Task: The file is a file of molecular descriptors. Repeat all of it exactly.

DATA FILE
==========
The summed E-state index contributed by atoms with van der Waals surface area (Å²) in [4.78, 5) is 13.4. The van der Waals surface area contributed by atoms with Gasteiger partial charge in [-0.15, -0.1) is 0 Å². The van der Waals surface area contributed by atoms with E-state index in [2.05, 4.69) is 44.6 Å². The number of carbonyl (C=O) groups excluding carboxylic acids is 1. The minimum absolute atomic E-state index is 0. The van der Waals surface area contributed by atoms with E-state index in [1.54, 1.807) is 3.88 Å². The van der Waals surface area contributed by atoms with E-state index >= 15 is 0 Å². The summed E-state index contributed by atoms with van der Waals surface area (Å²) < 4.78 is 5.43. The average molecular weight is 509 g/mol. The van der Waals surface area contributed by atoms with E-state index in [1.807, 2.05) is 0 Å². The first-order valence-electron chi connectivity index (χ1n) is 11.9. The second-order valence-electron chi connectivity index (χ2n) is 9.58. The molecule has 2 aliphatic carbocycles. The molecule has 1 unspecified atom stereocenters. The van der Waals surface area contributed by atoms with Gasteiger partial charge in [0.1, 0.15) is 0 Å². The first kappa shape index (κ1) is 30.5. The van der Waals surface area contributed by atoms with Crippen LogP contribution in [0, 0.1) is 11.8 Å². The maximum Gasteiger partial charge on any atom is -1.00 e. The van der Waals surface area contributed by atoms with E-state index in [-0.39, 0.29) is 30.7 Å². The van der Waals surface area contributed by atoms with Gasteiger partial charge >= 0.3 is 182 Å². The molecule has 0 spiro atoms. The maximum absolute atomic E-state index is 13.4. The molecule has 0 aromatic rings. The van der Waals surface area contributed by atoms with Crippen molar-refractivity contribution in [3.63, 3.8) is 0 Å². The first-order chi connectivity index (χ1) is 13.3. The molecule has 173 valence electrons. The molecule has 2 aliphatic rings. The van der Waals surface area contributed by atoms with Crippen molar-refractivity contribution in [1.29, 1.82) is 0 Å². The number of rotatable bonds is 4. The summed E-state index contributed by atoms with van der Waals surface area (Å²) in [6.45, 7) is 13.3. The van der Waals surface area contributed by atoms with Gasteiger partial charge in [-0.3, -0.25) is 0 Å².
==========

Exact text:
The summed E-state index contributed by atoms with van der Waals surface area (Å²) in [4.78, 5) is 13.4. The van der Waals surface area contributed by atoms with Gasteiger partial charge in [-0.15, -0.1) is 0 Å². The van der Waals surface area contributed by atoms with E-state index in [2.05, 4.69) is 44.6 Å². The number of carbonyl (C=O) groups excluding carboxylic acids is 1. The minimum absolute atomic E-state index is 0. The van der Waals surface area contributed by atoms with E-state index in [1.54, 1.807) is 3.88 Å². The van der Waals surface area contributed by atoms with E-state index >= 15 is 0 Å². The summed E-state index contributed by atoms with van der Waals surface area (Å²) < 4.78 is 5.43. The average molecular weight is 509 g/mol. The van der Waals surface area contributed by atoms with E-state index in [1.807, 2.05) is 0 Å². The first-order valence-electron chi connectivity index (χ1n) is 11.9. The second-order valence-electron chi connectivity index (χ2n) is 9.58. The molecule has 2 aliphatic carbocycles. The molecule has 1 unspecified atom stereocenters. The van der Waals surface area contributed by atoms with Gasteiger partial charge in [0.1, 0.15) is 0 Å². The first kappa shape index (κ1) is 30.5. The van der Waals surface area contributed by atoms with Crippen LogP contribution in [0, 0.1) is 11.8 Å². The maximum Gasteiger partial charge on any atom is -1.00 e. The van der Waals surface area contributed by atoms with E-state index in [-0.39, 0.29) is 30.7 Å². The van der Waals surface area contributed by atoms with Gasteiger partial charge >= 0.3 is 182 Å². The molecule has 0 spiro atoms. The maximum absolute atomic E-state index is 13.4. The molecule has 0 aromatic rings. The van der Waals surface area contributed by atoms with Crippen molar-refractivity contribution in [3.63, 3.8) is 0 Å². The first-order chi connectivity index (χ1) is 13.3. The molecule has 173 valence electrons. The molecule has 2 aliphatic rings. The van der Waals surface area contributed by atoms with Crippen molar-refractivity contribution in [1.29, 1.82) is 0 Å². The number of rotatable bonds is 4. The summed E-state index contributed by atoms with van der Waals surface area (Å²) in [6.45, 7) is 13.3. The van der Waals surface area contributed by atoms with Gasteiger partial charge in [-0.3, -0.25) is 0 Å².